Bush Administration Plans Sneak Attack On The Endangered Species Act

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The Bush Administration plans
to rollback protections for America’s
imperiled wildlife by re-writing the regulations of the Endangered Species Act.
According to leaked documents obtained by the National Wildlife Federation, the
proposed changes would weaken the safety net of habitat protections that have
helped protect and recover endangered fish, wildlife, and plants for the past 35
years.

The draft rules would also bar federal agencies from
assessing the global warming pollution emissions from projects that contribute
to global warming.

“Do not be fooled when the Administration claims it is merely
tweaking the law,” said John Kostyack, Executive Director of Wildlife
Conservation and Global Warming at the National Wildlife Federation. “The
cumulative impact of these changes equals a full blown attack on America’s
premier conservation law. We owe it to future generations to stop this attack
and continue our legacy of protecting wildlife on the brink of extinction.”

Despite strong public support for the Endangered Species
Act, the Bush Administration is moving forward in its waning months to weaken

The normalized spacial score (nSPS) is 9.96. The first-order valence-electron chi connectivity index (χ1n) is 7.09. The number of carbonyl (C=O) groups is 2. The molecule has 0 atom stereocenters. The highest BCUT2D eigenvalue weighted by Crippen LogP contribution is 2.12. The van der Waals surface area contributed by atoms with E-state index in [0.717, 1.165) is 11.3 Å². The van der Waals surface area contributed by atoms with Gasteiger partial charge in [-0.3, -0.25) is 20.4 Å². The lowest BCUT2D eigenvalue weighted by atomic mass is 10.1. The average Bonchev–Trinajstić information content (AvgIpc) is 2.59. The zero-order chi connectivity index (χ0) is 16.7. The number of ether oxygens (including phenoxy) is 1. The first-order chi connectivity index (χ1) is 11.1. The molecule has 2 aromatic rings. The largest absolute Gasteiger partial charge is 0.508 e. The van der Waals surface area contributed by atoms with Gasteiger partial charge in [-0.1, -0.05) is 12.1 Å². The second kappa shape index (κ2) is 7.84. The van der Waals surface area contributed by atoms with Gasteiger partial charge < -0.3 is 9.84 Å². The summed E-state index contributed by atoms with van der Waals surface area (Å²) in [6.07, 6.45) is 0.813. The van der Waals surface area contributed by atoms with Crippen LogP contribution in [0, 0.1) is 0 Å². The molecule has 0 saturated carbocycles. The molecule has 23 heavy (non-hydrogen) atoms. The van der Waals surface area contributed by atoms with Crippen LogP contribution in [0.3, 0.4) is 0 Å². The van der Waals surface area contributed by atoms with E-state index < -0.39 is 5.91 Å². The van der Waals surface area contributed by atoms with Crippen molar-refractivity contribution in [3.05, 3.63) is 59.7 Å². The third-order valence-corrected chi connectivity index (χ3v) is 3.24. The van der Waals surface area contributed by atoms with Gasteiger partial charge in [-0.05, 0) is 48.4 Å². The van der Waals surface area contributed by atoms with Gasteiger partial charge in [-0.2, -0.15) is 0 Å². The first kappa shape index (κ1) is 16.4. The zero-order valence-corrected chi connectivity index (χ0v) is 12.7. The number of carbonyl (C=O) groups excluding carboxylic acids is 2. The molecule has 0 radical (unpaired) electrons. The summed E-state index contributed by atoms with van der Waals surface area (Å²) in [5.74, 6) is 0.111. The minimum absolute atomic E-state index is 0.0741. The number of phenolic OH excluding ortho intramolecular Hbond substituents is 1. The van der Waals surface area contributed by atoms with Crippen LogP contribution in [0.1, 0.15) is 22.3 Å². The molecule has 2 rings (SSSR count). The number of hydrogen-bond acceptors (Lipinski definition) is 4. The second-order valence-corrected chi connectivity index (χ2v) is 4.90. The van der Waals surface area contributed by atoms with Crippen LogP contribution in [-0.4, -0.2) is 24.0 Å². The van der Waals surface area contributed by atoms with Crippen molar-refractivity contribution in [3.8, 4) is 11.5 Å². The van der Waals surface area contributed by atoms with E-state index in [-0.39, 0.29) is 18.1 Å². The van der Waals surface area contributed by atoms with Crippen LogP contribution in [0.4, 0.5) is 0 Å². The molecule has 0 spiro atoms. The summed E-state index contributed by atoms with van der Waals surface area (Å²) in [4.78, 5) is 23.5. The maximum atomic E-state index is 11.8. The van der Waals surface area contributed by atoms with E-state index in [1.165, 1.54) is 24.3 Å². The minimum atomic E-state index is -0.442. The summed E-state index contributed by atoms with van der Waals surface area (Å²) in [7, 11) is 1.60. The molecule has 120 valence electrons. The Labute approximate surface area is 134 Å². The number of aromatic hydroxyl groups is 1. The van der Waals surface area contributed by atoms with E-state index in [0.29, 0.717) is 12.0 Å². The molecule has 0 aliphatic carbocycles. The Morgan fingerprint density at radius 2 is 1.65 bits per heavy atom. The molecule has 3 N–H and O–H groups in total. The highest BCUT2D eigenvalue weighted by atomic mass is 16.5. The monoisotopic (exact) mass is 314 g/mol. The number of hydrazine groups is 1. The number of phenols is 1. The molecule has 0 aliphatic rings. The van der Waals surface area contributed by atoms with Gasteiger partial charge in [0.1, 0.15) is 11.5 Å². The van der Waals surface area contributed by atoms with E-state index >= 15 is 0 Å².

the law’s key safeguards. The proposed changes target the Endangered Species
Act’s consultation process, which serves as the main safety net for species on
the brink by allowing scientists with the U.S. Fish and Wildlife Service to
determine if listed species will be harmed before moving forward with
activities such as logging, mining or filling of wetlands.  The proposed
regulations, which don’t require the approval of Congress, would reduce both
the formal and informal independent consultations government scientists have
been performing since the Endangered Species Act was signed into law.

"The Administration’s attempt to package these changes
as a response to global warming simply adds insult to the injury that climate change
already causes to endangered species," said Kostyack.

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